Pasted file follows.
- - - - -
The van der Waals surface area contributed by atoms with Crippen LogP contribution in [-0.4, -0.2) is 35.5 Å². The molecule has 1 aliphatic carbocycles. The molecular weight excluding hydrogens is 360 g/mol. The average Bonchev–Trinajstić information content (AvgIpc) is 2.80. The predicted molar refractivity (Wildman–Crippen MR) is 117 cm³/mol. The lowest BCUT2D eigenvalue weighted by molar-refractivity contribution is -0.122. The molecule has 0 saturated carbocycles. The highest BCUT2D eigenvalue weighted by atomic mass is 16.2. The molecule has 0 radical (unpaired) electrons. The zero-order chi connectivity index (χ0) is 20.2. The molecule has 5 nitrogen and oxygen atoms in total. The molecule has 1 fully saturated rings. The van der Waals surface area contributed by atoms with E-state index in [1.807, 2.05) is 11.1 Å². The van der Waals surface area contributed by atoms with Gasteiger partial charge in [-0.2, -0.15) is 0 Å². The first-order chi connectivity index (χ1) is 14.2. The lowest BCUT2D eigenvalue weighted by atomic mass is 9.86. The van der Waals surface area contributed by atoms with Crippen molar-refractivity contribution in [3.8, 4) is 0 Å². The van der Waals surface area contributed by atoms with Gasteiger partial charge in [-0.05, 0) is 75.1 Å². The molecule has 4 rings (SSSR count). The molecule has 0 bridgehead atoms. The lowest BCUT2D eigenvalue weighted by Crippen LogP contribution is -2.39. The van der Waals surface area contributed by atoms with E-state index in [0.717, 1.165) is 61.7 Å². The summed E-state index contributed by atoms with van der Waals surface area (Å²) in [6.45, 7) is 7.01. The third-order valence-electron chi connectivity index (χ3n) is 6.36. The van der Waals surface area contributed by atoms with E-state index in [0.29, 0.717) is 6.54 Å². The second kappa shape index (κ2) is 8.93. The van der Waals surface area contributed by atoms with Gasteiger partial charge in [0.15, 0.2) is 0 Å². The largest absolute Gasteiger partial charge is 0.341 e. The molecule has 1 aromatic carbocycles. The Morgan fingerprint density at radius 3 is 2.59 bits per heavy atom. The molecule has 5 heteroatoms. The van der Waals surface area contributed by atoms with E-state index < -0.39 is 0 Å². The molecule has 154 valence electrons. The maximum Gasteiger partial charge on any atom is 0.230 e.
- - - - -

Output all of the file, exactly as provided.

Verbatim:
The van der Waals surface area contributed by atoms with Crippen LogP contribution in [-0.4, -0.2) is 35.5 Å². The molecule has 1 aliphatic carbocycles. The molecular weight excluding hydrogens is 360 g/mol. The average Bonchev–Trinajstić information content (AvgIpc) is 2.80. The predicted molar refractivity (Wildman–Crippen MR) is 117 cm³/mol. The lowest BCUT2D eigenvalue weighted by molar-refractivity contribution is -0.122. The molecule has 0 saturated carbocycles. The highest BCUT2D eigenvalue weighted by atomic mass is 16.2. The molecule has 0 radical (unpaired) electrons. The zero-order chi connectivity index (χ0) is 20.2. The molecule has 5 nitrogen and oxygen atoms in total. The molecule has 1 fully saturated rings. The van der Waals surface area contributed by atoms with E-state index in [1.807, 2.05) is 11.1 Å². The van der Waals surface area contributed by atoms with Gasteiger partial charge in [-0.2, -0.15) is 0 Å². The first-order chi connectivity index (χ1) is 14.2. The lowest BCUT2D eigenvalue weighted by atomic mass is 9.86. The van der Waals surface area contributed by atoms with Crippen molar-refractivity contribution in [3.8, 4) is 0 Å². The van der Waals surface area contributed by atoms with Gasteiger partial charge in [-0.05, 0) is 75.1 Å². The molecule has 4 rings (SSSR count). The molecule has 0 bridgehead atoms. The lowest BCUT2D eigenvalue weighted by Crippen LogP contribution is -2.39. The van der Waals surface area contributed by atoms with E-state index in [0.717, 1.165) is 61.7 Å². The summed E-state index contributed by atoms with van der Waals surface area (Å²) in [6.45, 7) is 7.01. The third-order valence-electron chi connectivity index (χ3n) is 6.36. The van der Waals surface area contributed by atoms with E-state index in [0.29, 0.717) is 6.54 Å². The second kappa shape index (κ2) is 8.93. The van der Waals surface area contributed by atoms with Gasteiger partial charge in [0.15, 0.2) is 0 Å². The largest absolute Gasteiger partial charge is 0.341 e. The molecule has 1 aromatic carbocycles. The Morgan fingerprint density at radius 3 is 2.59 bits per heavy atom. The molecule has 5 heteroatoms. The van der Waals surface area contributed by atoms with E-state index < -0.39 is 0 Å². The molecule has 154 valence electrons. The maximum Gasteiger partial charge on any atom is 0.230 e.